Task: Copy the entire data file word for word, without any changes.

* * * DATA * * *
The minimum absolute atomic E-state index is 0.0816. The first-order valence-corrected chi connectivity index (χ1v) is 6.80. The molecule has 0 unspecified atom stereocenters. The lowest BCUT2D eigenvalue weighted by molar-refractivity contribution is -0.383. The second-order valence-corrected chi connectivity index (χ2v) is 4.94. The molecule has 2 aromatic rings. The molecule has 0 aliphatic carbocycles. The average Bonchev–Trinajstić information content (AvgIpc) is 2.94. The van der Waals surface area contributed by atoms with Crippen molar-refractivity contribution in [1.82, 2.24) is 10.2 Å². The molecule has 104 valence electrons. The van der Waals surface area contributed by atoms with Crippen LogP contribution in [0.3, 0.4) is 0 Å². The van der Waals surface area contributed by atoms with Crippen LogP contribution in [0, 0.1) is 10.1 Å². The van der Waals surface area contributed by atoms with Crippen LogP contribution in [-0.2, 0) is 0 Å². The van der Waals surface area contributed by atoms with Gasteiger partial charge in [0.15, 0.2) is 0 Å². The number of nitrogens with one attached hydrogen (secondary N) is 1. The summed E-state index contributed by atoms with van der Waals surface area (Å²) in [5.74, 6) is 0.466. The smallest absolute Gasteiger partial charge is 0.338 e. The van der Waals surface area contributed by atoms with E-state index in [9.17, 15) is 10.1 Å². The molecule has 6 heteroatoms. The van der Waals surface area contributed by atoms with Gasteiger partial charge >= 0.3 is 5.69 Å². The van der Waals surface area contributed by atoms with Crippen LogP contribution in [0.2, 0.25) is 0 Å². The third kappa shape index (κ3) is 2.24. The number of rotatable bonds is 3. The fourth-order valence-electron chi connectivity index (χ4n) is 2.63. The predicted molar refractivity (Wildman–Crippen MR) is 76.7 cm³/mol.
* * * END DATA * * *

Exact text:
The minimum absolute atomic E-state index is 0.0816. The first-order valence-corrected chi connectivity index (χ1v) is 6.80. The molecule has 0 unspecified atom stereocenters. The lowest BCUT2D eigenvalue weighted by molar-refractivity contribution is -0.383. The second-order valence-corrected chi connectivity index (χ2v) is 4.94. The molecule has 2 aromatic rings. The molecule has 0 aliphatic carbocycles. The average Bonchev–Trinajstić information content (AvgIpc) is 2.94. The van der Waals surface area contributed by atoms with Crippen molar-refractivity contribution in [1.82, 2.24) is 10.2 Å². The molecule has 104 valence electrons. The van der Waals surface area contributed by atoms with Crippen LogP contribution in [0.3, 0.4) is 0 Å². The van der Waals surface area contributed by atoms with Crippen LogP contribution in [0, 0.1) is 10.1 Å². The van der Waals surface area contributed by atoms with Crippen LogP contribution in [-0.2, 0) is 0 Å². The van der Waals surface area contributed by atoms with Gasteiger partial charge in [0.15, 0.2) is 0 Å². The number of nitrogens with one attached hydrogen (secondary N) is 1. The summed E-state index contributed by atoms with van der Waals surface area (Å²) in [5.74, 6) is 0.466. The smallest absolute Gasteiger partial charge is 0.338 e. The van der Waals surface area contributed by atoms with E-state index in [9.17, 15) is 10.1 Å². The molecule has 6 heteroatoms. The van der Waals surface area contributed by atoms with Gasteiger partial charge >= 0.3 is 5.69 Å². The van der Waals surface area contributed by atoms with Crippen LogP contribution in [0.2, 0.25) is 0 Å². The third kappa shape index (κ3) is 2.24. The number of rotatable bonds is 3. The fourth-order valence-electron chi connectivity index (χ4n) is 2.63. The predicted molar refractivity (Wildman–Crippen MR) is 76.7 cm³/mol.